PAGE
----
Wearable materials are often stretchable, flexible, and can conform to the human body. Electronics, on the other hand, are mostly rigid. Stretchable electronics are an integral step toward wearable, integrated electronic devices.
In their article in Advanced Materials, Dr. Jae-Min Hong from Korea Institute of Science and Technology (KIST) and Korea University of Science and Technology, and colleagues from Korea Research Institute of Chemical Technology (KRICT) and Korea University fabricate ultrastretchable conductors on hybrid hydrogel–elastomer substrates.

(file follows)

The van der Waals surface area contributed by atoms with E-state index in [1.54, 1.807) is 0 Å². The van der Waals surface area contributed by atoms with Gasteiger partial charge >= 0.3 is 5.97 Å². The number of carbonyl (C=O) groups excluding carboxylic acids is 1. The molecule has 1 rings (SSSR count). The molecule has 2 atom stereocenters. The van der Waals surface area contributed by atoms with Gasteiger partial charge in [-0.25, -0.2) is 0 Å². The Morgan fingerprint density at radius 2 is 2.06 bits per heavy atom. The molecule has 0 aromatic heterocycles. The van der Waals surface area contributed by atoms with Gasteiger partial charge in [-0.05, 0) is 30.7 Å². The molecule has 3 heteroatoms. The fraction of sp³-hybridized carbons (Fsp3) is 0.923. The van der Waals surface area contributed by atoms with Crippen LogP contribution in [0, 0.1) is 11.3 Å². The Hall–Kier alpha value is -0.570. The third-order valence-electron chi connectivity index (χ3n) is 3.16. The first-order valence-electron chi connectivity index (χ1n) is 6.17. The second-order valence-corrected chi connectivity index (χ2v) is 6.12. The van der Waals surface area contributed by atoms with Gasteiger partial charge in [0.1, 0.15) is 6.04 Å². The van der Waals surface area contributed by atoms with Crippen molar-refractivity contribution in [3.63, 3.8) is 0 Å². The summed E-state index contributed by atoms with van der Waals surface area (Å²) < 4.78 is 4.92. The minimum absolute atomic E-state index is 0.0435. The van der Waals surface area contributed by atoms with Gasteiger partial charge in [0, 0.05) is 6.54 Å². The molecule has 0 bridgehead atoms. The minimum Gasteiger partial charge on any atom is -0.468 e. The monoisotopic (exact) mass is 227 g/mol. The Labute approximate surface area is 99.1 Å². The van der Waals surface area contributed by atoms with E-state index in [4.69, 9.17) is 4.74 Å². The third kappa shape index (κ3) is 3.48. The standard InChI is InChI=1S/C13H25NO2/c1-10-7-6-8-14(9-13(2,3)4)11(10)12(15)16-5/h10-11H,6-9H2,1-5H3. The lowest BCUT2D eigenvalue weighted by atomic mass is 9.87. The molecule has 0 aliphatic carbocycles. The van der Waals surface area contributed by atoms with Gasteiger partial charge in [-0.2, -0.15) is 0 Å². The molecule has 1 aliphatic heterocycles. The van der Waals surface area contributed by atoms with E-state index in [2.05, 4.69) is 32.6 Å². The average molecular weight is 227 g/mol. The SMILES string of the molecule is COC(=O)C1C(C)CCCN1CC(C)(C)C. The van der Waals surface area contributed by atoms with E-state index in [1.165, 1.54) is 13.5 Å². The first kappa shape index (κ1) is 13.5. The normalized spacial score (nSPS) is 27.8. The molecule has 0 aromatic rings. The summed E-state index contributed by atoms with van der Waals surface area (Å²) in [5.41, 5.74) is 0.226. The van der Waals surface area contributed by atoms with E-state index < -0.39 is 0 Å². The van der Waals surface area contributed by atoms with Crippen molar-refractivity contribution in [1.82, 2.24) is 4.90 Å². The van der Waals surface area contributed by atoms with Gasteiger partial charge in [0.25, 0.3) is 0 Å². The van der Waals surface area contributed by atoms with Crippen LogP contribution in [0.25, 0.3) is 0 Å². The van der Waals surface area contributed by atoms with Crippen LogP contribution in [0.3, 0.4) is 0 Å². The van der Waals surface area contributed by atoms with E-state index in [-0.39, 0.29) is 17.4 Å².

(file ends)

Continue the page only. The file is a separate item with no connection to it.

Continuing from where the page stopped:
Silver–elastomer ink was printed onto a water-soluble tape, then transferred onto a stretchable elastomer–hydrogel substrate. The hybrid conductive film showed superior stretchability up to 18.8 times its original length.
The stretchable electrode could be used in the wiring of a light-emitting diode (LED) and stretched to a strain of 200%. A biocompatible skin-like patch was also fabricated using the elastic conductor, which remained fully operational when bent under natural human movements.
To find out more about this ultrastretchable conducting material, please visit the Advanced Materials homepage.